I sweat like a vegan in a deli, I sweat like a prepubescent kid at the grade 9 dance, and I sweat like the onions Mary puts on our breakfast salad every morning at the station.  And because I’m sweating so much, I also drink a lot of water.  Lots and lots and lots of water, which despite not being drinkable from the tap, is easily obtained through bottles of Voltic, a popular brand of filtered water, or the little sachets of “peer wada” that women carry in baskets on their heads, hawking them on literally every street corner and roadside imaginable.  Make no mistake, water is life when you’re sweating up a storm, and here in Kumasi, life can be purchased in quantities of 500mLs for 10 peswas (seven cents CAD.)

All that being said… Ghana is beautiful.  It’s a gorgeous country with lush greenery, peculiar little lizards (as plentiful as squirrels over here!) and a coastal beach scene that leaves this west coast kid aching at the heart.  And when the sun goes down at night, you can see stars.  For miles.  You can lie on your back and count them, if that’s the sort of activity that helps you sleep at night.  It’s like being in Saskatchewan, except minus the greenery, the lizards, and the coastal beach scene.  But the people are great.  And loud.  And lively as all get out, and while it gets a little overwhelming sometimes, the reality is that this is Ghana.  The noise and the heat and the sweat and the dust and the lizards and the peer wada — this is Ghana.


Money for Coverage, Ethics for Free

Journalists at a Ghana Prisons Service press conference in Accra before receiving envelopes of cash for attending

It only takes five cedis ($3.50 CAD) to get from the Elisa Hotel in Accra to the CitiFM office in Adabraka. This is common knowledge to just about everyone in this city, but somehow, it’s slipped the mind of the press conference organizers.

Many organizations in Ghana provide transportation money, or “soli,” (short for solidarity) to reporters who attend their press conferences. How nice of them. But someone should let them know that 20 cedis ($14.00 CAD) is much too much to get from any point in this city to another.

I saw it first hand at the end of a Ghana Prisons Service press conference a few weeks ago. Eager journalists scrummed the public relations officer as if he was making an important announcement. They weren’t looking for quotes. They wanted to get their hands on one of the many white envelopes filled with cedis and marked with the names of invited news outlets.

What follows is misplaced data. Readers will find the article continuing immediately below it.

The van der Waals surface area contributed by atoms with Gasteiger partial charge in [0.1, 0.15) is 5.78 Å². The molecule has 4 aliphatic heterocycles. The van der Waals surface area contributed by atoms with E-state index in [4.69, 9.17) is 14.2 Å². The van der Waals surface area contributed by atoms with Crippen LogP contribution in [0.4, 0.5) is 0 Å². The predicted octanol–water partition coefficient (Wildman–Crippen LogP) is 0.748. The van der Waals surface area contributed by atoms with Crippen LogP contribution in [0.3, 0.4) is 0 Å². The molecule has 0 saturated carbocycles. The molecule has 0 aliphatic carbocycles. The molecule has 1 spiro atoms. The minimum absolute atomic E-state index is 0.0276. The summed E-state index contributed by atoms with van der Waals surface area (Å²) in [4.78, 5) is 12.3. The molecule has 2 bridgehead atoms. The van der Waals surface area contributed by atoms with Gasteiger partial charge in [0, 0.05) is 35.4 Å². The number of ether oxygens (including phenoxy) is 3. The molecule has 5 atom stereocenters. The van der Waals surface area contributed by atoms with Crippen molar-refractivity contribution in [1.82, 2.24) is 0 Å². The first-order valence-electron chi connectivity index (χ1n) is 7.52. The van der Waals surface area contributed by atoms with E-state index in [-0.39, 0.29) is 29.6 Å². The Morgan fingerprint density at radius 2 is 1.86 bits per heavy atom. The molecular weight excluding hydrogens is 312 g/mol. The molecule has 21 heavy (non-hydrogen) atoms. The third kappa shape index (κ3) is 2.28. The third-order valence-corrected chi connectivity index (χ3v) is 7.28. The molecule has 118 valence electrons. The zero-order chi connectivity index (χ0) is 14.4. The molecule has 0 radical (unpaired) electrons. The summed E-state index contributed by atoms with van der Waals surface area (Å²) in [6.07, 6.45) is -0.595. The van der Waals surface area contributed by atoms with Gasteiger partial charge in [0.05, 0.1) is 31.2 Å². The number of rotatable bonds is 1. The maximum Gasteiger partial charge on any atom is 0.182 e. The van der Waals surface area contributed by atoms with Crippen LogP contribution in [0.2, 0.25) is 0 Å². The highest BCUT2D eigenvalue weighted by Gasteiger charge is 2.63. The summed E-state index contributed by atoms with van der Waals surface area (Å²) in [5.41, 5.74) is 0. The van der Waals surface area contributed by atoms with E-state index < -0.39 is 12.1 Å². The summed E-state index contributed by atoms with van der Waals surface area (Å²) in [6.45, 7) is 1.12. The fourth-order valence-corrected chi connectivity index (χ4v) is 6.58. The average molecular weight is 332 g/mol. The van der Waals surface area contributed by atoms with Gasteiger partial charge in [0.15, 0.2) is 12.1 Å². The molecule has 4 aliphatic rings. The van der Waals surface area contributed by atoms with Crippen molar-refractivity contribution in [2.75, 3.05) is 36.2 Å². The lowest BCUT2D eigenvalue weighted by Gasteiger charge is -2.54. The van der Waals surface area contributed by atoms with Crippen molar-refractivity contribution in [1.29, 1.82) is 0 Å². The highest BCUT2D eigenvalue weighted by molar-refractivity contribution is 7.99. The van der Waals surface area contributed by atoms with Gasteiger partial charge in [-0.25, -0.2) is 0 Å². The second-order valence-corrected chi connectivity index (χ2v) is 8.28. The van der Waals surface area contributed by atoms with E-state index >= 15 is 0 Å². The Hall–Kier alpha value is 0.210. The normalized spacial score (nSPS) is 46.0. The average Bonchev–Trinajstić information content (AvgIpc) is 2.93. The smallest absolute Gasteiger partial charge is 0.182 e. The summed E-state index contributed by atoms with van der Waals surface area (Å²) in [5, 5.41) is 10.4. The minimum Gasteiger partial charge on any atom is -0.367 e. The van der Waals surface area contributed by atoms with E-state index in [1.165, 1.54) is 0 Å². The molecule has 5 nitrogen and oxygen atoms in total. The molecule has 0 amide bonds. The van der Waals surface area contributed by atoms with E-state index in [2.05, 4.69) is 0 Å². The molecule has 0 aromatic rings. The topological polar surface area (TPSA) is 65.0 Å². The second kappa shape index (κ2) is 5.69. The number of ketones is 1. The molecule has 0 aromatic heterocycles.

A reporter from a public newspaper joined them. He spoke to me only a few minutes before about how balanced his paper is despite it being government-run. And yet there he was, with his hand out like the rest of them.

I was at the conference with a young intern who hadn’t seen this feature of Ghanaian politics for himself, although he had heard about it before. It took him a minute to realize what was going on.

“You have to keep your dignity,” he told me later when I asked him what he thought of soli. It was a relief to hear him say it, but I wonder how long his conviction will last in a country where journalists are paid little – 350 cedis for a junior reporter according to one journalist at CitiFM. Taking these envelopes is a generally accepted practice.

I also wonder how strong my ethics would be if I lived in this country. It’s easy to judge when you come from a prosperous place like Canada, where most journalists make a livable wage.
Ministries, corporations, and yes, even NGOs are eager to deliver information to the public in the form of positive news stories because independent media provides the perception of objectivity..

But how independent can the press be when journalists rely on outside sources for “transportation?”

I recently asked Salorm Adonoo, news editor at CitiFM, about soli and he said the station reimburses journalists for transportation costs but he doesn’t encourage or discourage his reporters from taking the money.

He doesn’t feel solidarity is necessarily an attempt to influence journalists. He cited a case last week where a reporter attended a press conference then left before they handed out the envelopes. The story was aired and days later the organizers dropped the envelope off knowing that their chance to influence the bias of the reporter had passed.

“You should make a decision based on whether the money has a propensity to influence the direction of your story. That’s the question you should ask yourself,” says Adonoo.

To him, the money is more a show of appreciation and way of ensuring wide news coverage rather than trying to influence how stories are written.

Adonoo says he doesn’t think any of CitiFM’s reporters are compromising their journalistic integrity by accepting envelopes of cash because he scrutinizes almost every story before it goes on air to make sure it is fair and balanced.

“When I realize there is some skewed story which shouldn’t be [skewed], I’m critical of that,” he says.

Maybe taking the envelope isn’t the straightforward affront to ethics it appears to be in the eyes of a young Canadian journalist.